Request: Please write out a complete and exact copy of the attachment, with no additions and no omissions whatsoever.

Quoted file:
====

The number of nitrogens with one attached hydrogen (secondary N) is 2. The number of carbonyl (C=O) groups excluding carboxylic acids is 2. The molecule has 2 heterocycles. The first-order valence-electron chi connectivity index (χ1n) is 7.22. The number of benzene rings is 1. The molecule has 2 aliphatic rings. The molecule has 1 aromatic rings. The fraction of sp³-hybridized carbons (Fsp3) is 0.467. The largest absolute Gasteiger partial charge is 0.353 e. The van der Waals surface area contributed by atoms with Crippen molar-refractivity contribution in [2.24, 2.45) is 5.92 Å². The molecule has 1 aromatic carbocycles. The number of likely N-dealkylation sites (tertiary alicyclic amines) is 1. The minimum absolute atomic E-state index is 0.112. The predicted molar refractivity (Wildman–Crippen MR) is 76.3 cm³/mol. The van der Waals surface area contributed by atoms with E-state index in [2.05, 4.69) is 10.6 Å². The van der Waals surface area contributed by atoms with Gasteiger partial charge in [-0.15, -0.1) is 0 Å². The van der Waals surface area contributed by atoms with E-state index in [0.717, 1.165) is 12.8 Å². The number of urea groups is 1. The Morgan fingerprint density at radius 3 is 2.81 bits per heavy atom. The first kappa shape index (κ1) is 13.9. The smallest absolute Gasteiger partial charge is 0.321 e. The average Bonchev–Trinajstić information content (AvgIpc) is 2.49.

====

The number of nitrogens with one attached hydrogen (secondary N) is 2. The number of carbonyl (C=O) groups excluding carboxylic acids is 2. The molecule has 2 heterocycles. The first-order valence-electron chi connectivity index (χ1n) is 7.22. The number of benzene rings is 1. The molecule has 2 aliphatic rings. The molecule has 1 aromatic rings. The fraction of sp³-hybridized carbons (Fsp3) is 0.467. The largest absolute Gasteiger partial charge is 0.353 e. The van der Waals surface area contributed by atoms with Crippen molar-refractivity contribution in [2.24, 2.45) is 5.92 Å². The molecule has 1 aromatic carbocycles. The number of likely N-dealkylation sites (tertiary alicyclic amines) is 1. The minimum absolute atomic E-state index is 0.112. The predicted molar refractivity (Wildman–Crippen MR) is 76.3 cm³/mol. The van der Waals surface area contributed by atoms with E-state index in [2.05, 4.69) is 10.6 Å². The van der Waals surface area contributed by atoms with Gasteiger partial charge in [-0.15, -0.1) is 0 Å². The van der Waals surface area contributed by atoms with E-state index in [0.717, 1.165) is 12.8 Å². The number of urea groups is 1. The Morgan fingerprint density at radius 3 is 2.81 bits per heavy atom. The first kappa shape index (κ1) is 13.9. The smallest absolute Gasteiger partial charge is 0.321 e. The average Bonchev–Trinajstić information content (AvgIpc) is 2.49.